There is much force in the argument. We cannot condone conduct on the part of defendant which can only be characterized as dilatory; his motion could have been overruled at any time. The fact remains, however, that it was not overruled. Moreover, the conference also demonstrates that the court and plaintiff's counsel were fully aware of the real thrust of defendant's motion, and of the fact that it lay in the court's file undecided. Plaintiff could have brought the matter to a head by noticing the motion for hearing, having it overruled, and thereby starting the answer time running. Had it been, for example, a meritless motion to dismiss for failure to state a cause of action, that is surely what plaintiff would have done.

An alternative for plaintiff would have been to notice for hearing his motion to "quash" defendant's motion because filed by Oklahoma counsel. The failure to have Kansas counsel did not make *73 defendant's motion a nullity, but did subject it to being stricken if Kansas counsel did not appear in due course. See Thornburg v. McClelland, 186 Kan. 20, 348 P.2d 617.

Plaintiff also complains, with some justification, that defendant's Oklahoma counsel admittedly received a copy of the July 2, 1974, letter to the clerk, yet did nothing to forestall the entry of default judgment. The trouble with that argument lies in the ambiguity of the letter itself. The letter merely asks the clerk to set the case for trial; it says nothing about taking a default judgment, and therefore cannot be construed as the notice required by K.S.A. 1975 Supp. 60-255 (a). Neither can it be construed as a trial setting; by its terms it requests the clerk to set the case for trial. If the case were to be considered a "contested" case, subject to trial rather than default judgment, a local rule (No. 11) would require the clerk to give "at least 15 days advance notice" of the trial setting. No such notice was given. (The difficulty arose, of course, because until the answer day came and went there was no way of telling whether the case would be a "contested" or a default matter.) Granting that Oklahoma counsel demonstrated a remarkable lack of curiosity, we think even Kansas counsel who received plaintiff's letter might well have sat back and waited for further word from the court or clerk. This would be particularly true where counsel knew that by virtue of his undetermined motion the case was not at issue and his answer day had not yet passed.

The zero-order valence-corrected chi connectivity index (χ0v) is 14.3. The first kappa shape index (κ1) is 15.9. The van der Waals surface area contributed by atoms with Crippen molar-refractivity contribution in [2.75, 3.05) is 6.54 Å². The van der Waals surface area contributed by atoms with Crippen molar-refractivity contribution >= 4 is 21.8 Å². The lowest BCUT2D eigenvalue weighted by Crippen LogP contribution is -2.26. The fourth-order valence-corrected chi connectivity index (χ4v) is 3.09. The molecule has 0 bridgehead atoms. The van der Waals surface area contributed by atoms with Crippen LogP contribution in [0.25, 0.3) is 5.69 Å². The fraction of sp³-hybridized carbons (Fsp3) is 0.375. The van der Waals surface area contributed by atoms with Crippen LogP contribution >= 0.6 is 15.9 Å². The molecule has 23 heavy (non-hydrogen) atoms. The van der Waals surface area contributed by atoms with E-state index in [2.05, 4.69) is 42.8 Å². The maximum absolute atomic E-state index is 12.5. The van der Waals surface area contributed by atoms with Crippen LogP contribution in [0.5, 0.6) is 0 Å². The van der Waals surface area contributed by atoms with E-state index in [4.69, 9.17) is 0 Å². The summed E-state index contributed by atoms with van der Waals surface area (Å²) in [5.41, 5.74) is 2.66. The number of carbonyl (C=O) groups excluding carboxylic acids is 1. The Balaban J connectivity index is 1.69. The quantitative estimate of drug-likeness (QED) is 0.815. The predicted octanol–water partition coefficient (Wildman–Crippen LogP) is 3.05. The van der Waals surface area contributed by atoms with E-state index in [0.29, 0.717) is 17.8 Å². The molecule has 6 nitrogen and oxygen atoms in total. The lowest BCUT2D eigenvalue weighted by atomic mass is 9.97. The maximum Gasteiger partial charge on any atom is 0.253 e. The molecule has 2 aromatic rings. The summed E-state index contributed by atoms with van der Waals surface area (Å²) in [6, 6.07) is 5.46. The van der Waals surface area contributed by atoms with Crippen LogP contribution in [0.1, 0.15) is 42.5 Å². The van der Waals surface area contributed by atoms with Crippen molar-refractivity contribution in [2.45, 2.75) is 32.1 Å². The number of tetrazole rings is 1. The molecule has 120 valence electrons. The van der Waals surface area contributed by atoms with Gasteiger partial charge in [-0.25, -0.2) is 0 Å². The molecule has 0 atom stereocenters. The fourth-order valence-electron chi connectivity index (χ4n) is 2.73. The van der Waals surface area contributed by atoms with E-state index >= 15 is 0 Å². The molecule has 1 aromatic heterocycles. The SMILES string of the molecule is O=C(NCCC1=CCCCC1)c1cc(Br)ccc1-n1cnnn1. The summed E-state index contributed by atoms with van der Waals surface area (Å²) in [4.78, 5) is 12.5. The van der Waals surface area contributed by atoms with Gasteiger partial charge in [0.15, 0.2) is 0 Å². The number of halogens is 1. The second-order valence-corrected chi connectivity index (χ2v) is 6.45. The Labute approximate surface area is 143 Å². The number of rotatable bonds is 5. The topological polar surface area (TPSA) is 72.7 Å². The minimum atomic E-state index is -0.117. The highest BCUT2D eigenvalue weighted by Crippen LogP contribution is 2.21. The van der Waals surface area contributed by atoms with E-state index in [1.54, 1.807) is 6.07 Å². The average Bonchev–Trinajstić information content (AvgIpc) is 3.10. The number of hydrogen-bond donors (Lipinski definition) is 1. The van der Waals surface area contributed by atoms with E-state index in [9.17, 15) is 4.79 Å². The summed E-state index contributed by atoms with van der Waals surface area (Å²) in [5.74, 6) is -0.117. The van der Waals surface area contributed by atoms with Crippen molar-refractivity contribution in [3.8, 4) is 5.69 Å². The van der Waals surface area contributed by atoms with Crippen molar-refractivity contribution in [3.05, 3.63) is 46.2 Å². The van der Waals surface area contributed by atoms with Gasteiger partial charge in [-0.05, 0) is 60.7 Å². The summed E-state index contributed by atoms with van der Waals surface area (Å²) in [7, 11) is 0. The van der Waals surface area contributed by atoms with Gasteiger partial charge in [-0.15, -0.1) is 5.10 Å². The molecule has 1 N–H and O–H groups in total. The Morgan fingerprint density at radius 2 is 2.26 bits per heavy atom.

The net result is that the "default" judgment was entered at a time when there was no default. We think defendant's postjudgment motions, liberally construed, fairly raised the propriety of the entire judgment. Accordingly it must be and is hereby vacated. The case is remanded to the trial court to rule on the prejudgment motions (as they may be amended) and to proceed with the action from that stage.